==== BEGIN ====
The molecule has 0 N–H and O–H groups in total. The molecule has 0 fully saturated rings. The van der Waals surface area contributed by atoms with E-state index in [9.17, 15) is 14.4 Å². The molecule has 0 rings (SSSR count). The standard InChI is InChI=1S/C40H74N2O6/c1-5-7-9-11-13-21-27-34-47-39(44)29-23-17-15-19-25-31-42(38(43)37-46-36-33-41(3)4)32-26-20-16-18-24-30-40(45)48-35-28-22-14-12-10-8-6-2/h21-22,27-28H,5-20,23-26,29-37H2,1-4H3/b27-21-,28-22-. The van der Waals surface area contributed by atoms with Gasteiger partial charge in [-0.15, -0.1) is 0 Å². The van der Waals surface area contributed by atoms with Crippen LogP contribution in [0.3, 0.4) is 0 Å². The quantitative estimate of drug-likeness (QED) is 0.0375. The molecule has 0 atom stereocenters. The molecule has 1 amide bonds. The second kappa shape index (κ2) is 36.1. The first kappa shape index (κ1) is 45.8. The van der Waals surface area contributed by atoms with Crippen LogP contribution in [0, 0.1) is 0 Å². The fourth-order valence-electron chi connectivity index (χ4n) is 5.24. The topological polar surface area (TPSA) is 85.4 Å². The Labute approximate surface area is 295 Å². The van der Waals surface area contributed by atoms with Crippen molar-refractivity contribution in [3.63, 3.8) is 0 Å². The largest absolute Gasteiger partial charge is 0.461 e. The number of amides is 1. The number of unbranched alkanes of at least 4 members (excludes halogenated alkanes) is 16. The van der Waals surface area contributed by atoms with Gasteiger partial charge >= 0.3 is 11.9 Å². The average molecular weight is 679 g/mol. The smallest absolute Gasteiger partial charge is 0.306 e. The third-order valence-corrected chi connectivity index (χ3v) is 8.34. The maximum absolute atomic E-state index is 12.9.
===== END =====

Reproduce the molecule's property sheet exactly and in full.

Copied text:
The molecule has 0 N–H and O–H groups in total. The molecule has 0 fully saturated rings. The van der Waals surface area contributed by atoms with E-state index in [9.17, 15) is 14.4 Å². The molecule has 0 rings (SSSR count). The standard InChI is InChI=1S/C40H74N2O6/c1-5-7-9-11-13-21-27-34-47-39(44)29-23-17-15-19-25-31-42(38(43)37-46-36-33-41(3)4)32-26-20-16-18-24-30-40(45)48-35-28-22-14-12-10-8-6-2/h21-22,27-28H,5-20,23-26,29-37H2,1-4H3/b27-21-,28-22-. The van der Waals surface area contributed by atoms with Gasteiger partial charge in [-0.15, -0.1) is 0 Å². The van der Waals surface area contributed by atoms with Crippen LogP contribution in [0.3, 0.4) is 0 Å². The quantitative estimate of drug-likeness (QED) is 0.0375. The molecule has 0 atom stereocenters. The molecule has 1 amide bonds. The second kappa shape index (κ2) is 36.1. The first kappa shape index (κ1) is 45.8. The van der Waals surface area contributed by atoms with Crippen LogP contribution in [0, 0.1) is 0 Å². The fourth-order valence-electron chi connectivity index (χ4n) is 5.24. The topological polar surface area (TPSA) is 85.4 Å². The Labute approximate surface area is 295 Å². The van der Waals surface area contributed by atoms with Crippen molar-refractivity contribution in [3.63, 3.8) is 0 Å². The largest absolute Gasteiger partial charge is 0.461 e. The number of amides is 1. The number of unbranched alkanes of at least 4 members (excludes halogenated alkanes) is 16. The van der Waals surface area contributed by atoms with Gasteiger partial charge >= 0.3 is 11.9 Å². The average molecular weight is 679 g/mol. The smallest absolute Gasteiger partial charge is 0.306 e. The third-order valence-corrected chi connectivity index (χ3v) is 8.34. The maximum absolute atomic E-state index is 12.9.